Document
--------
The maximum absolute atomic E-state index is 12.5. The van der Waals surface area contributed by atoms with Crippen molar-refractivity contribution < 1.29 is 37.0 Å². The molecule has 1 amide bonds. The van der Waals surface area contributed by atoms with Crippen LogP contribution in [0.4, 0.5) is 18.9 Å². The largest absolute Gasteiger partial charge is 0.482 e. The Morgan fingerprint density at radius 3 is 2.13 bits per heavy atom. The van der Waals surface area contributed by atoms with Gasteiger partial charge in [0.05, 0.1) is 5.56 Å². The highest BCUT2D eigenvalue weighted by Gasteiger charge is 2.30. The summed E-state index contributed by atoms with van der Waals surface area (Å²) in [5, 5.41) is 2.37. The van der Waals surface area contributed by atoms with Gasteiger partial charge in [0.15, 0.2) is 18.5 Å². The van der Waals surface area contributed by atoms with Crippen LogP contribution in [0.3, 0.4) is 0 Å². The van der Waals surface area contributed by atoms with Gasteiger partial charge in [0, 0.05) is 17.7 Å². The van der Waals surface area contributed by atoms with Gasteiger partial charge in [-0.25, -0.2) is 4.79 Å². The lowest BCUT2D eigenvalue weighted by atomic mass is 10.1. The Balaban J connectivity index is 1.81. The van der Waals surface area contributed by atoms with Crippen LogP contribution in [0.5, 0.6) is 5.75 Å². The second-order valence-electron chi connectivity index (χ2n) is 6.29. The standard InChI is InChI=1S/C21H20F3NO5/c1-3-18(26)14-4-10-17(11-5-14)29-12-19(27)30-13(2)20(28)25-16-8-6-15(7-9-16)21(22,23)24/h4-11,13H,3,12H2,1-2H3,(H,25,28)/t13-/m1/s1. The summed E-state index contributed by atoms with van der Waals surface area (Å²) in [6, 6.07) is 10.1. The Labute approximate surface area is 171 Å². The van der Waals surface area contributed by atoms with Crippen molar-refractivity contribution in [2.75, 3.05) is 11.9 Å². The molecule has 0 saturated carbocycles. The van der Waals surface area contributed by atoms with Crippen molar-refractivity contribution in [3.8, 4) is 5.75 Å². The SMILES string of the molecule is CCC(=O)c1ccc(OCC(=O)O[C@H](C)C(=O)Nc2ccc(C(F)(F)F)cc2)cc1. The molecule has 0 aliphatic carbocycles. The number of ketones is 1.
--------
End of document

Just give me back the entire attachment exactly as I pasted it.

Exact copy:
The maximum absolute atomic E-state index is 12.5. The van der Waals surface area contributed by atoms with Crippen molar-refractivity contribution < 1.29 is 37.0 Å². The molecule has 1 amide bonds. The van der Waals surface area contributed by atoms with Crippen LogP contribution in [0.4, 0.5) is 18.9 Å². The largest absolute Gasteiger partial charge is 0.482 e. The Morgan fingerprint density at radius 3 is 2.13 bits per heavy atom. The van der Waals surface area contributed by atoms with Gasteiger partial charge in [0.05, 0.1) is 5.56 Å². The highest BCUT2D eigenvalue weighted by Gasteiger charge is 2.30. The summed E-state index contributed by atoms with van der Waals surface area (Å²) in [5, 5.41) is 2.37. The van der Waals surface area contributed by atoms with Gasteiger partial charge in [0.15, 0.2) is 18.5 Å². The van der Waals surface area contributed by atoms with Crippen LogP contribution in [0.3, 0.4) is 0 Å². The van der Waals surface area contributed by atoms with Gasteiger partial charge in [0, 0.05) is 17.7 Å². The van der Waals surface area contributed by atoms with Gasteiger partial charge in [-0.25, -0.2) is 4.79 Å². The lowest BCUT2D eigenvalue weighted by atomic mass is 10.1. The Balaban J connectivity index is 1.81. The van der Waals surface area contributed by atoms with Crippen LogP contribution in [0.5, 0.6) is 5.75 Å². The second-order valence-electron chi connectivity index (χ2n) is 6.29. The standard InChI is InChI=1S/C21H20F3NO5/c1-3-18(26)14-4-10-17(11-5-14)29-12-19(27)30-13(2)20(28)25-16-8-6-15(7-9-16)21(22,23)24/h4-11,13H,3,12H2,1-2H3,(H,25,28)/t13-/m1/s1. The summed E-state index contributed by atoms with van der Waals surface area (Å²) in [6, 6.07) is 10.1. The Labute approximate surface area is 171 Å². The van der Waals surface area contributed by atoms with Crippen molar-refractivity contribution in [2.75, 3.05) is 11.9 Å². The molecule has 0 saturated carbocycles. The van der Waals surface area contributed by atoms with Crippen molar-refractivity contribution in [3.8, 4) is 5.75 Å². The SMILES string of the molecule is CCC(=O)c1ccc(OCC(=O)O[C@H](C)C(=O)Nc2ccc(C(F)(F)F)cc2)cc1. The molecule has 0 aliphatic carbocycles. The number of ketones is 1.